There is never a shortage of reasons to open up a bottle of bubbly! This week we get to celebrate with a classic tradition (and of course a personal favorite), sparkling wine and New Year’s Eve. Read our guide to some of the iconic sparkling wine styles and regions around the world, and our recommended wines for New Year’s celebrations.
The Icon. Champagne is still the considered and recognized as some of the best sparkling wine in the world. The name and the wine itself is tied to celebration, luxury, and of course ringing in the New Year. Most Champagne is made of the following three grapes: Chardonnay, Pinot Noir, and Pinot Meunier (though several other grapes are permitted). The process to make Champagne, known as the Traditional Method, often exhibits toasty, brioche flavors in the wine. This method, in which the 2nd fermentation happens in each individual bottle, is also the hardest and most expensive way to make sparkling wine. This fact plus the prestige of the region is often reflected in the Champagne price tag, with Champagne wine prices starting around $40.
This festive pink bubbly is one of our all-time favorites, no matter what time of year. Best to get two bottles though, or your host gift will be gone before you even walk out the door to the party.
One of our favorite Champagnes returned just in time for the holidays! This Blanc de Blancs Champagne is impeccably well balanced and delicious. Notes of toast, green apple, and blossom linger on the palate with this nuanced bubbly.
Marc Hebrart has long been one of the favorite grower Champagnes here at F44. A pinot dominant blend that showcases notes of ripe apple and toast. An absolute treat.
Looking for a Champagne-style wine without the Champagne price? Look no further! Crémant is a category of French sparkling wines that are made using the same method as Champagne. There are eight different regions in France that make Crémant. The grapes grown in each region will be featured in that region’s sparkling wines. For example, Crémant de Bourgogne (Crémant from Burgundy) will be made with the key grapes of Burgundy: Pinot Noir and Chardonnay. The styles of wine within this category can vary dramatically, but often there is a high value-quality ratio, making it a fun category to explore.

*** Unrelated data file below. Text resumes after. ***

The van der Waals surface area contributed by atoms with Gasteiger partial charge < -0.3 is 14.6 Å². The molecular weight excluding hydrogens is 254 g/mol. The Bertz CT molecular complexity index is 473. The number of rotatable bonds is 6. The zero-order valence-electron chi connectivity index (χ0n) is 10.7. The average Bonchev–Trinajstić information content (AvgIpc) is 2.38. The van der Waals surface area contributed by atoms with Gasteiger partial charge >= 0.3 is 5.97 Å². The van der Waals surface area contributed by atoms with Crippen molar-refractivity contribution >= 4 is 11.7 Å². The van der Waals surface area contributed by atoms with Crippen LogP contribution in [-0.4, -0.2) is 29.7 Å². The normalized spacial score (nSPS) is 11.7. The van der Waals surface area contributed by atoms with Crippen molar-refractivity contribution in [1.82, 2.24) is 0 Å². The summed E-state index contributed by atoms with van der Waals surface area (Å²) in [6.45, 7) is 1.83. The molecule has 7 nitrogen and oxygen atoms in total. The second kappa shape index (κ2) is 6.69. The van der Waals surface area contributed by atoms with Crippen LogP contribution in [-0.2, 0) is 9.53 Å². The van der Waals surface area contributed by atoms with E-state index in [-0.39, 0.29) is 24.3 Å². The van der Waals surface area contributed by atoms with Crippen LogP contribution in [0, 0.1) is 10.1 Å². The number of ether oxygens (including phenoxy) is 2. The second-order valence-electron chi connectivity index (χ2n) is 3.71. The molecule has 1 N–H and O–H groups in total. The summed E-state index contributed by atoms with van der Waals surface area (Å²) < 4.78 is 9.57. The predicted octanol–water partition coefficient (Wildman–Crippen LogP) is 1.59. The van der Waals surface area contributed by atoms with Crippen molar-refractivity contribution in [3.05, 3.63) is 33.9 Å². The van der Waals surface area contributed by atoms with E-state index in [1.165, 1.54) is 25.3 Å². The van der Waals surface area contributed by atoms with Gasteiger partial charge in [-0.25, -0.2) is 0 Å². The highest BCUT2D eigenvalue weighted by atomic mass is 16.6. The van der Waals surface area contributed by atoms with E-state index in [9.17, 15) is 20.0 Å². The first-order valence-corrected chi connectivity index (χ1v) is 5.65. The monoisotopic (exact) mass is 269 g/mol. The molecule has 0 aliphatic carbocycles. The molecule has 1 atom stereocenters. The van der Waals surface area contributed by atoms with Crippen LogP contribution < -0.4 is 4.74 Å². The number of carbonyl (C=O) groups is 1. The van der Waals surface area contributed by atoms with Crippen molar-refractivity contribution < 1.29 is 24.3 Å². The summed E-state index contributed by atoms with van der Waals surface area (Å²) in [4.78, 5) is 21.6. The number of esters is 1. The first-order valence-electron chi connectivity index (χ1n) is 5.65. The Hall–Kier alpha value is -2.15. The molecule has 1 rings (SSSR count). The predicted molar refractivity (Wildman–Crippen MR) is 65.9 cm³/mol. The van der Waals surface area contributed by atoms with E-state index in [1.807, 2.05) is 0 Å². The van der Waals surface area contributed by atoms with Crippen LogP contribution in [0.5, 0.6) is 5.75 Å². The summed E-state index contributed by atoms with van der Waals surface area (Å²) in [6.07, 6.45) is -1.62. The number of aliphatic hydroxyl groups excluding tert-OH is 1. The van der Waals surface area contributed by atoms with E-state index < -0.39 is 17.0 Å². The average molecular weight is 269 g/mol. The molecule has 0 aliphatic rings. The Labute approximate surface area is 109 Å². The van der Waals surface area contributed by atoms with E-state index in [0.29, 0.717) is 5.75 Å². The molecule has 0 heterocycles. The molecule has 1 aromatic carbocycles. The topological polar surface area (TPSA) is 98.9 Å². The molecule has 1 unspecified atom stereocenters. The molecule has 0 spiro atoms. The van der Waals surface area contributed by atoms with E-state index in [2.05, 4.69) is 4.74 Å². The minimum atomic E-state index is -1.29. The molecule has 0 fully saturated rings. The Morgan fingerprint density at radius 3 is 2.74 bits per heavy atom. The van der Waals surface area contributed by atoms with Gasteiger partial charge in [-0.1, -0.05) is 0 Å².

This beautifully delicious and easy going bubbly is predominantly Chenin Blanc and shows notes of nectarine, baked apple and honey. One of the best sparkling wine values.
Hailing from the Northeastern region of Italy, Prosecco is a fruitier expression of sparkling wine. It is made using the “Tank Method”, which is faster and less expensive than the Traditional Method which is reflected in the price of the wine. Prosecco is made with the aromatic white grape, Glera. Offering notes of melon, pear, and tropical fruits, Prosecco pairs excellently with a wide range of foods. It is a playful, delicious, and fresh style of wine that is meant to be drunk shortly after purchase! When unsure of what bubbles to bring to a party, Prosecco is always a safe bet.
A fresh and classic representation of Prosecco. Notes of pear, yellow apple, and a touch of blossom - with just the right amount of sweetness. Any leftover? New Year's day Mimosas!
Spain’s answer to French Champagne. Cava mirrors some of the qualities of Champagne. It is made using the traditional method, it has similar aging requirements, and often showcases rich, toasty flavors. Cava, however, is predominantly made with three Spanish grapes: Macabeo, Parellada, and Xarel-lo (Pinot Noir and Chardonnay are allowed, but are still relatively minor grapes to the style). A major difference between Cava and Champagne is the price. High quality Reserva or even some Gran Reserva Cava is still half or a third of the price of Champagne!
Avinyo, one of my favorite Cava producers, continuously delivers on all of their wines. Their Reserva Brut is a steal - with notes of nectarine, ripe apple, honey, and a touch of baking spice.
Raventos, considered the "First Family of Cava", has long been one of the icons of Spanish sparkling wine. The Blanc de Blancs has zippy aromas of green apple, lemon, and Marcona Almonds.
As they say, “everything old is new again”. The original method for sparkling wine production that has become fashionable in the past decade or so, and has made quite the splash into the market recently. A few short years ago we had a handful of Pét-Nat wines and now we have an entire section from all over the world! Although “Pét-Nat” is a loosely defined term, wines labeled as such often (though not always) follow these general rules:
- Made using the Ancestral Method (part way through the first fermentation the wine is bottled and then the 1st fermentation finishes in the bottle resulting in carbonation)
- Bottled unfiltered/without disgorgement. Yes, there may be sediment or even chunks in your wine (yummmmm chunky wine…). It is harmless and will settle to the bottom of the bottle if undisturbed.
- Topped with a metal crown cap instead of the traditional sparkling wine cork.
- Often slightly lower in alcohol
- Less carbonation than traditional method sparkling wines like Champagne
Pét-Nats range in style from fresh and fruity to funky, sour, almost kombucha-like wines. The wines below fall more in line with the former.
This Slovenian Pet-Nat tastes like salted grapefruit and lemon zest. It's delicious, it's organically farmed, it has a stunning electric pink color, and playful packaging - it has it all!